Also, new hybrid Li-ion batteries are in development, based on acombination of cathode materials incorporating the best features ofeach chemistry.

Table1: The advantages and disadvantages offered by Li-ion batteries basedon cathode material used are listed.

Unlike some other battery chemistries, Li-ion battery technology isnot yet mature. Research is ongoing with new types of batteries thathave even higher capacities, longer life and improved performance thanpresent day batteries. Table 1 above highlights some important characteristics of each battery type.

A Li-ion polymer battery is charged, discharged and hascharacteristics similar to a standard Li-ion battery. The maindifference between the two is that a solid ion conductive polymerreplaces the liquid electrolyte used in a standard Li-ion battery,although most polymer batteries also contain an electrolyte paste tolower the internal cell resistance.

Eliminating the liquid electrolyte allows the polymer battery to behoused in a foil pouch rather than the heavy metal case required forstandard Li-ion batteries. Li-ion polymer batteries are gainingpopularity based on their cost-effectiveness to produce and theirflexibility for fabricating in many different shapes, including verythin.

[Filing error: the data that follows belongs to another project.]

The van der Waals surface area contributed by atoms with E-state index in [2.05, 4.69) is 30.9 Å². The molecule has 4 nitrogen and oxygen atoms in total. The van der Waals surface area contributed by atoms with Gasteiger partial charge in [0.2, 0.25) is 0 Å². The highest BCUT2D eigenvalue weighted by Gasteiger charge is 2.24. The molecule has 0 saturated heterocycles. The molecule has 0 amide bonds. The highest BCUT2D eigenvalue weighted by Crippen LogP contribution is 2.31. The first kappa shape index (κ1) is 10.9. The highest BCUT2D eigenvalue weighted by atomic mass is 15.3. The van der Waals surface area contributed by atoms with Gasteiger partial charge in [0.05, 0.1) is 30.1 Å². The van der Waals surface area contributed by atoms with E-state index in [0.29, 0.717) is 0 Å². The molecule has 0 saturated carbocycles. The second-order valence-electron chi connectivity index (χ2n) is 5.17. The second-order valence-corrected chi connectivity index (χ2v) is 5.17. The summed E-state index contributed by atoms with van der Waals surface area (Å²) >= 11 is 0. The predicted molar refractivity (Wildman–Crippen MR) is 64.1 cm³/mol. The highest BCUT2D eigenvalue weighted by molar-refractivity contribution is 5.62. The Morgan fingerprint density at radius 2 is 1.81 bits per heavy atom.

Life expectancy
All rechargeable batteries wear out, and Li-ion cells are no exception.Battery manufacturers usually consider end-of-life for a battery to bewhen the battery capacity drops to 80 percent of the rated capacity.However, batteries can still deliver usable power below 80 percentcharge capacity, even though runtime is shortened.

The number of charge/discharge cycles is commonly used whenreferring to battery life, but cycle life and battery life (or servicelife) can be different lengths of time. Charging and discharging willeventually reduce the battery's active material and cause otherchemical changes, resulting in increased internal resistance andpermanent capacity loss. But permanent capacity loss also occurs evenwhen the battery is not in use.